"adapting" Landsat7 tile view to a location
This is going to sound really ignorant. I miss the vocabulary, but I bet you'll understand when you see the picture attached.
This picture is a small piece of a GPS track laid on top of a geotiff.
The geotiff is a landsat7 tile downloaded from http://glovis.usgs.gov
I'm thrilled to see how they match perfectly (I cropped to show the road tied seamlessly from the GPS to the Satellite).
The world is not flat and I understand why the landsat tile shows only a (+- 15km) central band of solid picture and then starts to form widening strips of black between strips of satellite picture, but I would like to change this to suit my area of interest.
How doi we make an area on the outside edge of the scene as if it was part of the central band (some way to "re-center" the tiff so the "stripes" disappear over my are oaf interest).
I know this sounds terrible.. any help much welcome.
I've never understood exactly how these gaps are formed. But they are real gaps, missing data. There's often a gap mask supplied with the other channels. You can use this mask to hide the black, so that another image can be made to show through. So the short answer is, you need another image (or more than one), with gaps in different places, to supply the missing detail.
I think what you want to do is remove the "collar" from the images, assuming that you have a collection of overlapping images with the black border. See http://www.globalmapper.com/support/faq.htm#12 for instructions on doing this.
Another option is to just use the File->Download Online Imagery menu command to pull in seamless Landsat data for your area of interest.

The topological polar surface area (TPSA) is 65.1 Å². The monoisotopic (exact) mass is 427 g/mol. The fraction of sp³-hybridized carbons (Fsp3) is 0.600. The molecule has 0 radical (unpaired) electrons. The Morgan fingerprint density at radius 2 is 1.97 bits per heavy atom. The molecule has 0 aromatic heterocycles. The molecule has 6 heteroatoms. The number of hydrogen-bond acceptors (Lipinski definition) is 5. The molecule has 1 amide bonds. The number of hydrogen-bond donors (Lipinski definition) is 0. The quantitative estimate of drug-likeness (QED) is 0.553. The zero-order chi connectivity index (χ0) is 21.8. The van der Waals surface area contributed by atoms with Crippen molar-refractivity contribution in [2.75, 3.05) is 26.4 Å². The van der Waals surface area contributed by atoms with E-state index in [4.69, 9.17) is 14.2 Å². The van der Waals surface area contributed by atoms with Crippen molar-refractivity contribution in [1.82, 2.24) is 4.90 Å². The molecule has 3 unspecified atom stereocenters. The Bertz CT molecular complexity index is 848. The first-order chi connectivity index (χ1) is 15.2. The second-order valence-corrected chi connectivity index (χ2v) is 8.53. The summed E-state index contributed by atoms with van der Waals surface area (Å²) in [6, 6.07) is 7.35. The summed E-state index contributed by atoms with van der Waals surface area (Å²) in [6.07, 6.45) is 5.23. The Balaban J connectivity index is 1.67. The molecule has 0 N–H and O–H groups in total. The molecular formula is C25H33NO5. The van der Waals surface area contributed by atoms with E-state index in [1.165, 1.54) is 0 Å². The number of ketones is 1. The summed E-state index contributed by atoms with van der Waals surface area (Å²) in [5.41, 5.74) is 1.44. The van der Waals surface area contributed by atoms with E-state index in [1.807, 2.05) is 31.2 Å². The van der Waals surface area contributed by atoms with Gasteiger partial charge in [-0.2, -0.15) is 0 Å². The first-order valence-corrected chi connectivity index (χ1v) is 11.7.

Let me know if I can be of further assistance.
Global Mapper Support
(Mike I'm not sure you can have looked at the thumbnail posted. These are gaps not a collar.)
They do look like gaps, but it would be possible to have each strip as a single image with black edges, although it is likely just gaps in this case.
Global Mapper Support
Ooops.. I thought it was going to be easy.
The picture I submitted is a cropped screen capture of a slide from a scene (a "tile") i downloaded from http://glovis.usgs.gov.
With their interface, you can select a location a review the scenes available for that place. It downloads in big compressed chunks and once you expand it, you get a collection on slides (each slide records the surface reflection at a given wave length).
All this is pretty bulky, so I don't want to clog you with a full slide, but I attach here another crop that shows how these slides are delivered: towards the left of this view, you can see a band of seamless image (about 15km wide) that runs north-north-east to south-south-west - that's right below the satellite's path. Moving away from that path, we get the widening "gaps".
I have the feeling that if we printed this thing and cut out all the gaps and glued the bands side by side, we would get something to fit big globe at scale. I thought this software (if correctly instructed) would know how to do that and then make things flat again with a seamless view in my area of interest.
Sorry again for my lack of vocabulary.
actually, tjhb is right
sorry, looking closer at it, I think that what I just posted is wrong.
Like tjhb said "they are real gaps, missing data".
The "readme" that came with the file says
* GAP MASKS
All Landsat 7 ETM+ SLC-off imagery processed on or after December 11,
2008, will include gap mask files. (Please note the difference between
acquisition date and processing date.) The gap mask files are bit mask
files showing the locations of the image gaps (areas that fall between
ETM+ scans). One tarred and gzip-compressed gap mask file is provided
for each band in GeoTIFF format.
The readme also has phone numbers for support. I'll post what I learn after I get to speak with someone there.
Filter out SLC-off images in your search at GloVis. (SLC-on images have no gaps.)
Or combine two or more SLC-off images in such a way that they fill the gaps in each other. (Using their gap masks to make the gaps invisible.) Of course doing this you also have to worry about matching colour and tonal range between images.
Landsat 7 suffered a failure years ago in the SLC. More info is here:
Thank you very much Frank2 for providing that explanation. I'm really happy to finally understand why. Makes perfect sense. Not some arcane technical "feature" but a bit of broken kit.